Senators Dick Durbin (D-IL) and Chris Coons (D-DE), members of the Senate Judiciary Committee, have released statements urging the Senate to reject President Trump's nominee to head up the Department of Justice's Criminal Division because of his history working for Alfa Bank.
From Senator Durbin, who also addressed the matter on the Senate floor Tuesday:
While he was seeking a DOJ position in 2017, Mr. Benczkowski chose to represent Alfa Bank, a massive private commercial bank in Russia closely allied with President Vladimir Putin and his government, and he has refused to pledge to recuse himself from Russia-related matters if confirmed. In a speech on the Senator floor, Durbin argued that Mr. Benczkowski, a former top aide to then-Senator Jeff Sessions, does not have the prosecutorial experience and has not shown the independence and judgment to credibly lead the Criminal Division and oversee its 600 prosecutors who are handling sensitive matters, such as the criminal investigation of Michael Cohen. Senator McConnell has scheduled a vote on Mr. Benczkowski for this afternoon.
“I cannot believe that the Republican Party couldn’t find one experienced prosecutor in the United States to take over the Criminal Division of the Department of Justice,” said Durbin. “Add to that the fact that Mr. Benczkowski represented Alfa Bank, which is under suspicion as to its activities, and the close connection between Alfa Bank and its owners with Vladimir Putin and Russia, and the ongoing Russia investigation which he will not commit to recuse himself from if confirmed. The list goes on and on and on. This is the wrong man for this job.”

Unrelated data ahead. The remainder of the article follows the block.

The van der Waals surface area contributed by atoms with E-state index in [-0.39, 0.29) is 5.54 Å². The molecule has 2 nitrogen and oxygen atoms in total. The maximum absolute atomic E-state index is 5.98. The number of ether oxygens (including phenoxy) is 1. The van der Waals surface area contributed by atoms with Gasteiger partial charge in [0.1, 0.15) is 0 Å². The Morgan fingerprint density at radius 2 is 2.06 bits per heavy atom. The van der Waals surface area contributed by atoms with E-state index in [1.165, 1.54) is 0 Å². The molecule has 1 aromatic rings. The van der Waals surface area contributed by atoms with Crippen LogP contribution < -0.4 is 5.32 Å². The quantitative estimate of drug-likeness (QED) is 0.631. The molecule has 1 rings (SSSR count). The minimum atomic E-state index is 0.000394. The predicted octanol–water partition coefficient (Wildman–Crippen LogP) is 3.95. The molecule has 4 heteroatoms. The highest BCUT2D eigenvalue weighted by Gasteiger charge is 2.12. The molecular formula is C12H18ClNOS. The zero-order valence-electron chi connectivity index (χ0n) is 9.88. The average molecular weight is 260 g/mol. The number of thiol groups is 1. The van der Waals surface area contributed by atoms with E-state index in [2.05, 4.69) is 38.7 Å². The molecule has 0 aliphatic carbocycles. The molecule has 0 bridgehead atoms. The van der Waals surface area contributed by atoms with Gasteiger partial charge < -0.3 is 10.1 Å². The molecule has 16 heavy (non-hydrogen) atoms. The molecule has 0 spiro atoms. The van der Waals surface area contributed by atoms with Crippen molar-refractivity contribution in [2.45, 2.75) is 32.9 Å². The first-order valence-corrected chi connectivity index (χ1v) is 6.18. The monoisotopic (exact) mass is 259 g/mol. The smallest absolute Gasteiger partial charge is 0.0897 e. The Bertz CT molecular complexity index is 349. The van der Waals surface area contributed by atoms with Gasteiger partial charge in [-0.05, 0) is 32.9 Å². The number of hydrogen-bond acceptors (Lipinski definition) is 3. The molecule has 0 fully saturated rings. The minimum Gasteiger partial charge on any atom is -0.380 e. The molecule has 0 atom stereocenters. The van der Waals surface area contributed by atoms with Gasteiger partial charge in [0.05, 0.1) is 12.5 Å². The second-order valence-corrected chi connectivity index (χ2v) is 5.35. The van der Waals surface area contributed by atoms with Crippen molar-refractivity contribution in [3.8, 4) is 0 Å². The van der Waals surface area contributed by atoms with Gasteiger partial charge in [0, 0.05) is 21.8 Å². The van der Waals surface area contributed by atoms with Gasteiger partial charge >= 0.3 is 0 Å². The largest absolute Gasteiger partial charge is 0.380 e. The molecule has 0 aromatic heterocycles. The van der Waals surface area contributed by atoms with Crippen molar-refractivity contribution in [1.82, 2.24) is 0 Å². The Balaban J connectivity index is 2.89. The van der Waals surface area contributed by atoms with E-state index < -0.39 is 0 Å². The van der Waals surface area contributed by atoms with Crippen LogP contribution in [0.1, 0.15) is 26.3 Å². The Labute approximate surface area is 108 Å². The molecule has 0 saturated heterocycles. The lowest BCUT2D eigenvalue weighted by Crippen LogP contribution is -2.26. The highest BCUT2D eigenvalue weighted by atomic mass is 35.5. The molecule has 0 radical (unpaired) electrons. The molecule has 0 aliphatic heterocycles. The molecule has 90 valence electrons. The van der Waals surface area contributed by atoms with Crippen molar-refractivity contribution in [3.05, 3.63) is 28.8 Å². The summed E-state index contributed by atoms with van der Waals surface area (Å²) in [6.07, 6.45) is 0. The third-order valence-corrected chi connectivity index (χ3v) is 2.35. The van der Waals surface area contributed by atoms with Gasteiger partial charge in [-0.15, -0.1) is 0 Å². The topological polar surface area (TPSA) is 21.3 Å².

In May, Senate Judiciary Committee Democrats, led by Durbin, wrote to President Trump and called on him to withdraw Mr. Benczkowski’s nomination. The members did not receive a response to their letter. Mr. Benczkowski has never served as a prosecutor and he has never tried a case.
From Senator Coons:
“In the midst of an ongoing investigation into Russian interference in the 2016 presidential election, I’m deeply concerned by the nomination of Brian Benczkowski to serve as the Assistant Attorney General for the Department of Justice’s Criminal Division. Given his lack of relevant experience and ties to a Russian bank, I’m confident that Mr. Benczkowski is not the nominee our country needs at this critical moment.
“Every American should expect that the person nominated for this important position is qualified to meet the weighty demands of the job, and every American is entitled to the assurance that the Department of Justice is entirely independent and impartial. Mr. Benczkowski does not pass this test. I encourage the administration to send us qualified, capable nominees without concerning Russia connections.”